© Michael Q. Powell. All rights reserved.

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I spotted this colorful Prairie Warbler (Setophaga discolor) as it was singing high in a tree on Thursday at Occoquan Bay National Wildlife Refuge. Most of the time I spot birds like this when they fly to a new perch, but this warbler stubbornly refused to move. I stared and stared at the tree, desperately trying to locate the source of the song that the bird was singing over and over again.

I finally located the warbler in the crook of a branch. I was looking upward at such an acute angle that I mostly got a view of the underside of the bird, but eventually I captured the first image in which the warbler was singing. Prairie Warblers have an unusual rising song that the Cornell Lab of Ornithology described in these words, “The Prairie Warbler sings a distinctive, rising and accelerating song with a buzzy quality, zee-zee-zee-zee-zee-zeeeee.” If you click on this link, you can listen to several sound samples of the songs of the Prairie Warbler.

I do not know how much longer the migratory warblers will be in my area, but I hope to have another chance to see some of these joyous little birds. I am still not confident in my identification skills for warblers, so there is a chance that I am wrong about this being a Prairie Warbler, but its beauty is undeniable.

Prairie Warbler

Prairie Warbler

Prairie Warbler

© Michael Q. Powell. All rights reserved.

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I was delighted yesterday to spot this beautiful Black Swallowtail butterfly (Papilio polyxenes) at Occoquan Bay National Wildlife Refuge, the first one that I have seen this season. At this time of the year I am always struck by the pristine look of the newly emerged butterflies—later in the season they will become tattered and faded.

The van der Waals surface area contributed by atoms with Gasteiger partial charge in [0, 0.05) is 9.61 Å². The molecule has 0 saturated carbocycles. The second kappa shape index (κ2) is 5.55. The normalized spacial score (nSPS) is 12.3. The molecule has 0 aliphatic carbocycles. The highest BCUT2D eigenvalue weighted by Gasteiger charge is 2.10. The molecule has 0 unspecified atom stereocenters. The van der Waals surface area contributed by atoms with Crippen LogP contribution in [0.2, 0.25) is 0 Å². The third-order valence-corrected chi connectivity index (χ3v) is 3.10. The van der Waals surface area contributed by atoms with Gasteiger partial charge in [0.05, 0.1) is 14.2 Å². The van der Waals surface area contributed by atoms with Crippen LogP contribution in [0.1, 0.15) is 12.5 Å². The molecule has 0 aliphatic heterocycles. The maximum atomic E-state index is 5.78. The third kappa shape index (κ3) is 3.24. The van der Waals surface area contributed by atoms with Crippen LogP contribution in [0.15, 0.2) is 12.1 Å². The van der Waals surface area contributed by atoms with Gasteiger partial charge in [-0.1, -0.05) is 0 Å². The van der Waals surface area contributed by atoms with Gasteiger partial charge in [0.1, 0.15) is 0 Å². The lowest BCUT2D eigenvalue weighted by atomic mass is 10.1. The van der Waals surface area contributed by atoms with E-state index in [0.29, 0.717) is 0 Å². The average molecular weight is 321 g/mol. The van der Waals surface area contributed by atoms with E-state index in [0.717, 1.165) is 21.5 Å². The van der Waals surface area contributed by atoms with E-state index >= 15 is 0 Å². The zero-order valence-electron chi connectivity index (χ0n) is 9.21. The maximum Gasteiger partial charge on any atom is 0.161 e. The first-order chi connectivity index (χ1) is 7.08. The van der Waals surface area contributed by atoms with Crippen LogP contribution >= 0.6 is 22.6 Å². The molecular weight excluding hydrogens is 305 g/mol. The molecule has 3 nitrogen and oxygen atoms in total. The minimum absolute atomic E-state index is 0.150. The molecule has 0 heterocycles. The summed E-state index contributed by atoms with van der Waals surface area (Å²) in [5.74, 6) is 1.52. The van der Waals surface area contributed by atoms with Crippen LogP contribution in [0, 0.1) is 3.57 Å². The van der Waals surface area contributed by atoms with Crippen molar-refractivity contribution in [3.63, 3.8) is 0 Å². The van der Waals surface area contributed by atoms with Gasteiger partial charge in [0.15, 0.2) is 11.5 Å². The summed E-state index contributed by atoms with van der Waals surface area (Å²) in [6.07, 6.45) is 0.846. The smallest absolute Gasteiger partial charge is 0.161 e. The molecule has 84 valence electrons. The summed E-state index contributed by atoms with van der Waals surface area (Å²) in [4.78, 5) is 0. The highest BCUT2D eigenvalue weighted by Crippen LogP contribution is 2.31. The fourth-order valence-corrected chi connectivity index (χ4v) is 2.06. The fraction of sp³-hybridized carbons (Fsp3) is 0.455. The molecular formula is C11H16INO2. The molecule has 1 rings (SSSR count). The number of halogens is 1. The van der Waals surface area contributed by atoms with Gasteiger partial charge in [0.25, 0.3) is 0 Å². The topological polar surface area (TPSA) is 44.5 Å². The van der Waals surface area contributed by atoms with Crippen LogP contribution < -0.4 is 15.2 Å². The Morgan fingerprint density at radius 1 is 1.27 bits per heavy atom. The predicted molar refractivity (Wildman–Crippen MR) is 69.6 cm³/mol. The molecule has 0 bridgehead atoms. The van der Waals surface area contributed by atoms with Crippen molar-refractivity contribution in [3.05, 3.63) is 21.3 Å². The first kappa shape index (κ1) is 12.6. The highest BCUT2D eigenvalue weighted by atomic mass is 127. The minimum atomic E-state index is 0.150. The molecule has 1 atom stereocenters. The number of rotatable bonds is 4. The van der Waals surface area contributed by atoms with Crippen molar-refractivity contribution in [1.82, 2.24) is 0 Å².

In my area we have four different black swallowtails—the Black Swallowtail, the Spicebush Swallowtail, the Pipevine Swallowtail, and the dark morph female Eastern Tiger Swallowtail. Sometimes it can be difficult to distinguish between the species, but in this case it was really easy. Male and female Black Swallowtails can be identified by the black dot inside the orange dot in the middle of the bottom of the hind wings, as you can see in this photo. Several years ago I came across a wonderful posting by the Louisiana Naturalist that has side-by-side comparisons of these four species and tips on how to tell them apart.

Last Friday, Jet Eliot, a wonderful writer and blogger who lives on the West Coast, wrote a fascinating blog posting entitled Swallowtail Butterflies that looked at some of the swallowtails in her area as well as others that she has encountered during her worldwide travels. The photos in the posting by Athena Alexander are astounding and Jet’s prose is informative and inspiring. I encourage you to check out the posting and leave you with this wonderful snippet from Jet—”I am often buoyed by these dancing kaleidoscopic creatures who start out so immobile and teensy and dark, and as each day turns to the next, they somehow know what to do. Soon they have mysteriously blossomed into delicate splendor.”